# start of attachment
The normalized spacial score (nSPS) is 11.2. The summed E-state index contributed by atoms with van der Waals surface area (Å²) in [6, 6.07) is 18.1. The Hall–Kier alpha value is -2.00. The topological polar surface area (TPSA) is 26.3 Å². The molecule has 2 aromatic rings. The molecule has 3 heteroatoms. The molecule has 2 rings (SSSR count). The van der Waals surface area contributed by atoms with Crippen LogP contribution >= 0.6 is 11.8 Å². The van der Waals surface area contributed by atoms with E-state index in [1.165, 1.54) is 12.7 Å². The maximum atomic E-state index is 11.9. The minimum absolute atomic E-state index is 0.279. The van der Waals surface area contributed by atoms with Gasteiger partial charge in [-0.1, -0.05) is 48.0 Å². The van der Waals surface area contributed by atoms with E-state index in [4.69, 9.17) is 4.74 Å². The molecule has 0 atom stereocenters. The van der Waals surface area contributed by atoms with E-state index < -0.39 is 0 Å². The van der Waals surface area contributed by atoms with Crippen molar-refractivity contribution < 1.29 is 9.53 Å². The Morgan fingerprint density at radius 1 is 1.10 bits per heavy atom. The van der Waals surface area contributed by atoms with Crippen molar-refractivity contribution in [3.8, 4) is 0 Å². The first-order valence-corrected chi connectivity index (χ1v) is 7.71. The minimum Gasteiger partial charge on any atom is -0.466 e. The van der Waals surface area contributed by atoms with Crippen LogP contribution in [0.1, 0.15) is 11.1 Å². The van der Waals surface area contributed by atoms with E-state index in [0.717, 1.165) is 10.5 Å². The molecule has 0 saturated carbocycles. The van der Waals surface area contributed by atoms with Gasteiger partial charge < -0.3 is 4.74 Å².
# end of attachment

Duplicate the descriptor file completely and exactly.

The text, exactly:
The normalized spacial score (nSPS) is 11.2. The summed E-state index contributed by atoms with van der Waals surface area (Å²) in [6, 6.07) is 18.1. The Hall–Kier alpha value is -2.00. The topological polar surface area (TPSA) is 26.3 Å². The molecule has 2 aromatic rings. The molecule has 3 heteroatoms. The molecule has 2 rings (SSSR count). The van der Waals surface area contributed by atoms with Crippen LogP contribution >= 0.6 is 11.8 Å². The van der Waals surface area contributed by atoms with E-state index in [1.165, 1.54) is 12.7 Å². The maximum atomic E-state index is 11.9. The minimum absolute atomic E-state index is 0.279. The van der Waals surface area contributed by atoms with Gasteiger partial charge in [-0.1, -0.05) is 48.0 Å². The van der Waals surface area contributed by atoms with E-state index in [4.69, 9.17) is 4.74 Å². The molecule has 0 atom stereocenters. The van der Waals surface area contributed by atoms with E-state index < -0.39 is 0 Å². The van der Waals surface area contributed by atoms with Crippen molar-refractivity contribution < 1.29 is 9.53 Å². The Morgan fingerprint density at radius 1 is 1.10 bits per heavy atom. The van der Waals surface area contributed by atoms with Crippen molar-refractivity contribution in [3.8, 4) is 0 Å². The first-order valence-corrected chi connectivity index (χ1v) is 7.71. The minimum Gasteiger partial charge on any atom is -0.466 e. The van der Waals surface area contributed by atoms with Crippen LogP contribution in [0.1, 0.15) is 11.1 Å². The van der Waals surface area contributed by atoms with E-state index in [0.717, 1.165) is 10.5 Å². The molecule has 0 saturated carbocycles. The van der Waals surface area contributed by atoms with Gasteiger partial charge < -0.3 is 4.74 Å².